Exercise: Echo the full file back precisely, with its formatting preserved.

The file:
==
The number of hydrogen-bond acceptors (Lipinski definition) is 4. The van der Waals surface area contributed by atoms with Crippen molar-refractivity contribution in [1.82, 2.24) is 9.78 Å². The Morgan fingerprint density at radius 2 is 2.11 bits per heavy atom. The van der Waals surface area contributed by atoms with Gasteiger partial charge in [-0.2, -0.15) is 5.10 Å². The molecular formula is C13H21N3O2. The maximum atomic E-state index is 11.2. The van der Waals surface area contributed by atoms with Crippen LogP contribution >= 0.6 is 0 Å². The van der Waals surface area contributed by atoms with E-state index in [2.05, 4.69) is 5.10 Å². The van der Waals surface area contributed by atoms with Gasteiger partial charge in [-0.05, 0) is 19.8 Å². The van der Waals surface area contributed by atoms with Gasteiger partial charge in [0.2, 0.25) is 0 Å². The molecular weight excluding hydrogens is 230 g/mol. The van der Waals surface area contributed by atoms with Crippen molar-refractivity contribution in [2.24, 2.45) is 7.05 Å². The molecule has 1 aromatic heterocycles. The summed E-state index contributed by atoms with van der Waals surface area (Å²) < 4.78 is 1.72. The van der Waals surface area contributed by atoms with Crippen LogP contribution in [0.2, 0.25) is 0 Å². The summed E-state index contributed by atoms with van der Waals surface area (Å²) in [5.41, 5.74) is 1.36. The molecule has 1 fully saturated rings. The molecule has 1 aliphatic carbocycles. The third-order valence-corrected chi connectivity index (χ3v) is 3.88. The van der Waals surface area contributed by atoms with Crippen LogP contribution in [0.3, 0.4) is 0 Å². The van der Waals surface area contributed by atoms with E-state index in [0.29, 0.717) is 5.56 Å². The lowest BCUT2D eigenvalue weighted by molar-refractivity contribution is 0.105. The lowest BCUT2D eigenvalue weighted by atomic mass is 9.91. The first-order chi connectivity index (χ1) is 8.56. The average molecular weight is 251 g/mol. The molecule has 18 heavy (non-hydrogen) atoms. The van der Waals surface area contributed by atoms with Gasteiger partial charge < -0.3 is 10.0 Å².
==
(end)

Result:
The number of hydrogen-bond acceptors (Lipinski definition) is 4. The van der Waals surface area contributed by atoms with Crippen molar-refractivity contribution in [1.82, 2.24) is 9.78 Å². The Morgan fingerprint density at radius 2 is 2.11 bits per heavy atom. The van der Waals surface area contributed by atoms with Gasteiger partial charge in [-0.2, -0.15) is 5.10 Å². The molecular formula is C13H21N3O2. The maximum atomic E-state index is 11.2. The van der Waals surface area contributed by atoms with Crippen LogP contribution >= 0.6 is 0 Å². The van der Waals surface area contributed by atoms with E-state index in [2.05, 4.69) is 5.10 Å². The van der Waals surface area contributed by atoms with Gasteiger partial charge in [-0.05, 0) is 19.8 Å². The van der Waals surface area contributed by atoms with Gasteiger partial charge in [0.2, 0.25) is 0 Å². The molecular weight excluding hydrogens is 230 g/mol. The van der Waals surface area contributed by atoms with Crippen molar-refractivity contribution in [2.24, 2.45) is 7.05 Å². The molecule has 1 aromatic heterocycles. The summed E-state index contributed by atoms with van der Waals surface area (Å²) < 4.78 is 1.72. The van der Waals surface area contributed by atoms with Crippen LogP contribution in [0.2, 0.25) is 0 Å². The summed E-state index contributed by atoms with van der Waals surface area (Å²) in [5.41, 5.74) is 1.36. The molecule has 1 fully saturated rings. The molecule has 1 aliphatic carbocycles. The third-order valence-corrected chi connectivity index (χ3v) is 3.88. The van der Waals surface area contributed by atoms with Crippen LogP contribution in [0.3, 0.4) is 0 Å². The van der Waals surface area contributed by atoms with E-state index in [0.29, 0.717) is 5.56 Å². The lowest BCUT2D eigenvalue weighted by molar-refractivity contribution is 0.105. The lowest BCUT2D eigenvalue weighted by atomic mass is 9.91. The first-order chi connectivity index (χ1) is 8.56. The average molecular weight is 251 g/mol. The molecule has 18 heavy (non-hydrogen) atoms. The van der Waals surface area contributed by atoms with Gasteiger partial charge < -0.3 is 10.0 Å².